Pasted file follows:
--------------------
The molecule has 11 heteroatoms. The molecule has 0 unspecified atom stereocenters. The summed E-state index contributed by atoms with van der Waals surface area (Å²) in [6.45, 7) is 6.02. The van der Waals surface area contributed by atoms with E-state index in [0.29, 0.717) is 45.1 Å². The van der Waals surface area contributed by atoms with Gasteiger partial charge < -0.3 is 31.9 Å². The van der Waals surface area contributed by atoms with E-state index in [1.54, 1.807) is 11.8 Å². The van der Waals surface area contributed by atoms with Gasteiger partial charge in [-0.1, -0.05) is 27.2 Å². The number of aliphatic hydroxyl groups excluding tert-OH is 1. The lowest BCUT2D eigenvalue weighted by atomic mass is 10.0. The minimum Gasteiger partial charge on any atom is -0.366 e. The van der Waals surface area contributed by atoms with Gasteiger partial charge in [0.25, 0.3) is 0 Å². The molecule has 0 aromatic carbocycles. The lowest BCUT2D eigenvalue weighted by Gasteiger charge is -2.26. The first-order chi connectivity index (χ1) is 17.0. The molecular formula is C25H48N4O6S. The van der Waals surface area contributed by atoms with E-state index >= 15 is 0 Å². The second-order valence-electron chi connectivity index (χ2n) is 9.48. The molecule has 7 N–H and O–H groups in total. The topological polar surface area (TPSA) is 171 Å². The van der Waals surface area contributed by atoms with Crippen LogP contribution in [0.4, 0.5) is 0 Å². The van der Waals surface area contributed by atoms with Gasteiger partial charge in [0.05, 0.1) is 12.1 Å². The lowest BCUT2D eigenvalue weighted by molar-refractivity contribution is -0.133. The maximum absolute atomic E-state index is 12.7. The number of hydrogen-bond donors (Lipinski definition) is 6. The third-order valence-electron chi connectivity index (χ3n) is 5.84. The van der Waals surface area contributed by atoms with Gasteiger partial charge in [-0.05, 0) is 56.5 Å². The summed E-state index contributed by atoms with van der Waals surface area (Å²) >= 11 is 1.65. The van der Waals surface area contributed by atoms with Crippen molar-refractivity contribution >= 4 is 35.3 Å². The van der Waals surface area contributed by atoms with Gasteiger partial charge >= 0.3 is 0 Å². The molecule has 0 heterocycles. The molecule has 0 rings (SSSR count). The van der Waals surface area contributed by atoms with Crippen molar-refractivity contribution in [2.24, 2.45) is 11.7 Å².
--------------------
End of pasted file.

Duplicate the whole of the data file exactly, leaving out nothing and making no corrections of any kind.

The molecule has 11 heteroatoms. The molecule has 0 unspecified atom stereocenters. The summed E-state index contributed by atoms with van der Waals surface area (Å²) in [6.45, 7) is 6.02. The van der Waals surface area contributed by atoms with E-state index in [0.29, 0.717) is 45.1 Å². The van der Waals surface area contributed by atoms with Gasteiger partial charge < -0.3 is 31.9 Å². The van der Waals surface area contributed by atoms with E-state index in [1.54, 1.807) is 11.8 Å². The van der Waals surface area contributed by atoms with Gasteiger partial charge in [-0.1, -0.05) is 27.2 Å². The number of aliphatic hydroxyl groups excluding tert-OH is 1. The lowest BCUT2D eigenvalue weighted by atomic mass is 10.0. The minimum Gasteiger partial charge on any atom is -0.366 e. The van der Waals surface area contributed by atoms with Gasteiger partial charge in [0.25, 0.3) is 0 Å². The molecule has 0 aromatic carbocycles. The lowest BCUT2D eigenvalue weighted by Gasteiger charge is -2.26. The first-order chi connectivity index (χ1) is 17.0. The molecular formula is C25H48N4O6S. The van der Waals surface area contributed by atoms with E-state index >= 15 is 0 Å². The second-order valence-electron chi connectivity index (χ2n) is 9.48. The molecule has 7 N–H and O–H groups in total. The topological polar surface area (TPSA) is 171 Å². The van der Waals surface area contributed by atoms with Crippen LogP contribution in [0.4, 0.5) is 0 Å². The van der Waals surface area contributed by atoms with Gasteiger partial charge in [0.05, 0.1) is 12.1 Å². The lowest BCUT2D eigenvalue weighted by molar-refractivity contribution is -0.133. The maximum absolute atomic E-state index is 12.7. The number of hydrogen-bond donors (Lipinski definition) is 6. The third-order valence-electron chi connectivity index (χ3n) is 5.84. The van der Waals surface area contributed by atoms with Gasteiger partial charge in [-0.05, 0) is 56.5 Å². The summed E-state index contributed by atoms with van der Waals surface area (Å²) >= 11 is 1.65. The van der Waals surface area contributed by atoms with Crippen molar-refractivity contribution >= 4 is 35.3 Å². The van der Waals surface area contributed by atoms with Gasteiger partial charge >= 0.3 is 0 Å². The molecule has 0 heterocycles. The molecule has 0 rings (SSSR count). The van der Waals surface area contributed by atoms with Crippen molar-refractivity contribution in [2.24, 2.45) is 11.7 Å².